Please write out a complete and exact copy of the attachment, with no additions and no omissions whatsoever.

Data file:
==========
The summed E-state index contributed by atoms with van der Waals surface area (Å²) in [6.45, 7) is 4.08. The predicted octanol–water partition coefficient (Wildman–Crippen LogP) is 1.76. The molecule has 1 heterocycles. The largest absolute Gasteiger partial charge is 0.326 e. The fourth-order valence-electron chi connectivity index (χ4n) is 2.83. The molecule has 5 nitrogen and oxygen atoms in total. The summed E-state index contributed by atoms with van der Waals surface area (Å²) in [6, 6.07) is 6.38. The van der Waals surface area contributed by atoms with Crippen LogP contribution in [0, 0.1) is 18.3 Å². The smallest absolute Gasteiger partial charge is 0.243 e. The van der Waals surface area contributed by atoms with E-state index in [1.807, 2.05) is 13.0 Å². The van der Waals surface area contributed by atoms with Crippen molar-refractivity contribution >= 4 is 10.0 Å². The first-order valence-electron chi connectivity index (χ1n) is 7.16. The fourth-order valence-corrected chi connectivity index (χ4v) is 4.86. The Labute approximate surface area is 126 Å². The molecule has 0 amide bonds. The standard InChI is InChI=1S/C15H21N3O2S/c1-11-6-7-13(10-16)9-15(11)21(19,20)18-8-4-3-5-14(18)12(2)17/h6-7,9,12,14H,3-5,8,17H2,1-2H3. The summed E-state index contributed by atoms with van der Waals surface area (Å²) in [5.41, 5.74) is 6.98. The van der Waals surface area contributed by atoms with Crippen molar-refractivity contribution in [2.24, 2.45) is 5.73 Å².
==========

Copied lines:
The summed E-state index contributed by atoms with van der Waals surface area (Å²) in [6.45, 7) is 4.08. The predicted octanol–water partition coefficient (Wildman–Crippen LogP) is 1.76. The molecule has 1 heterocycles. The largest absolute Gasteiger partial charge is 0.326 e. The fourth-order valence-electron chi connectivity index (χ4n) is 2.83. The molecule has 5 nitrogen and oxygen atoms in total. The summed E-state index contributed by atoms with van der Waals surface area (Å²) in [6, 6.07) is 6.38. The van der Waals surface area contributed by atoms with Crippen LogP contribution in [0, 0.1) is 18.3 Å². The smallest absolute Gasteiger partial charge is 0.243 e. The van der Waals surface area contributed by atoms with E-state index in [1.807, 2.05) is 13.0 Å². The van der Waals surface area contributed by atoms with Crippen molar-refractivity contribution >= 4 is 10.0 Å². The first-order valence-electron chi connectivity index (χ1n) is 7.16. The fourth-order valence-corrected chi connectivity index (χ4v) is 4.86. The Labute approximate surface area is 126 Å². The molecule has 0 amide bonds. The standard InChI is InChI=1S/C15H21N3O2S/c1-11-6-7-13(10-16)9-15(11)21(19,20)18-8-4-3-5-14(18)12(2)17/h6-7,9,12,14H,3-5,8,17H2,1-2H3. The summed E-state index contributed by atoms with van der Waals surface area (Å²) in [5.41, 5.74) is 6.98. The van der Waals surface area contributed by atoms with Crippen molar-refractivity contribution in [2.24, 2.45) is 5.73 Å².